Spice of life: Save your homegrown spices to savor later by drying them now. Harvest and dry mint leaves before plants go dormant. Basil will die back, so preserve those flavorful leaves while you can. Parsley, rosemary and thyme will remain usable on the plants as fresh herbs throughout winter; or you could hang any of these herbs in loosely tied bundles to dry, then store the whole, dried herb leaves in air-tight containers to retain freshness.

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Muslim brothers in arms at rest in UK peace garden

The restoration of The Muslim Burial Ground Peace Garden in England is a timely reminder of the bonds that tie the country to its Muslim brothers and sisters.

At first sight there could not be a more English scene: a walled garden, complete with an ornamental pool, mowed lawns and climbing roses whose tranquillity is disturbed only by the sound of birdsong and gently trickling water.

Surrounded by a pine forest enjoyed by dog walkers, joggers and squirrels alike, the garden sits on the edge of Horsell Common in Surrey – a county the poet John Betjeman described as the “patio of England” – and Woking, a town whose claims to fame include being the setting for HG Wells’ science-fiction novel The War of the Worlds and the home of the punk/mod-revival band The Jam.

But closer inspection reveals that appearances can be deceptive. Rather than a traditional gate, the garden’s entrance is formed by a chhatri, a small, domed pavilion topped with gilded finial in the form of a lotus flower that is as much a feature of the Edwin Lutyen’s Edwardian imperial architecture of New Delhi as of South Asia’s traditional Islamic architecture.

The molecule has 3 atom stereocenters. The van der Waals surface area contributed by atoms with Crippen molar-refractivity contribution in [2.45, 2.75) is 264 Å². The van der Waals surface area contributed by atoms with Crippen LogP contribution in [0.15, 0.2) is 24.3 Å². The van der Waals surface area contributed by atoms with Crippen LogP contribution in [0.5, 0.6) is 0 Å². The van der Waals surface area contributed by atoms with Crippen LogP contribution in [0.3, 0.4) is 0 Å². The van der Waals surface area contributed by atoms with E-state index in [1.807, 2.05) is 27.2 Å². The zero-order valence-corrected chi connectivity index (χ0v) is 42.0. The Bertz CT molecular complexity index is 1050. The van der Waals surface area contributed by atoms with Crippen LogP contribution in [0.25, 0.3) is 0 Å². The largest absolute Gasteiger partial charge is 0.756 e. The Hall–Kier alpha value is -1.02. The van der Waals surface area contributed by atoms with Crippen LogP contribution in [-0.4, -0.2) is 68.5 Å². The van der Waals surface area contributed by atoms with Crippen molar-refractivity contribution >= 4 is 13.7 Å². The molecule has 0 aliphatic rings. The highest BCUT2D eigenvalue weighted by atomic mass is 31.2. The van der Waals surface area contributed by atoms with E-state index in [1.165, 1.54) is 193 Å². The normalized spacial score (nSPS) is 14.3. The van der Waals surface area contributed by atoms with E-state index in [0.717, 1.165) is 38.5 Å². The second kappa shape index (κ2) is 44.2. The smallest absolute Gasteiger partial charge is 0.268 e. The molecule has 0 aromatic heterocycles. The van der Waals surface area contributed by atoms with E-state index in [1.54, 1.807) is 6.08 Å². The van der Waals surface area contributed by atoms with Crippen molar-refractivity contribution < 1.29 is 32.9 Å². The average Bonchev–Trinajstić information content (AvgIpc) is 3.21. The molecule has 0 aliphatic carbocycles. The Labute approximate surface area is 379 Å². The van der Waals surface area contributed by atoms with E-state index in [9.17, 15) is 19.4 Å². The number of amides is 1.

Inside, subtle lines of planting and two permanent stone prayer mats are aligned on the qibla to face Mecca and the 27 white birch trees that line the garden’s central pool are of the Himalayan variety rather than a British native species.

Just as the garden’s sandstone paving is Indian, its small memorial, which acts as the garden’s focal point directly opposite the chhatri, is inscribed with the traditional Muslim funerary phrase “For God We Are and To God We Go” and bears 27 names including Khan, Shah, Muhammad and Ali whose origins are unmistakably Islamic.

The Muslim Burial Ground Peace Garden is a registered war memorial that sits very close to the UK’s first purpose-built Muslim place of worship, Woking’s Shah Jahan Mosque.

Commissioned in 1915, the Peace Garden was originally known as the Woking Muslim Cemetery and soon became the final resting place of 19 soldiers from the First World War and a further eight from the Second World War. All of these servicemen fought for the Allies in different regiments, three from North Africa served with the French Foreign Legion, but most were recruited from the areas now known as the Punjab and Pakistan.

The bodies of the soldiers and their gravestones were moved to the nearby Muslim burial ground in Brookwood Military Cemetery in 1969. However, thanks to its recent restoration, the Muslim Burial Ground and Peace Garden is not only playing a key role in the UK’s commemorations of the centenary of the First World War but is becoming a key site in the battle for hearts and minds that surrounds contemporary debates about Islam, migrants and what it means to be a Muslim in 21st-century Britain.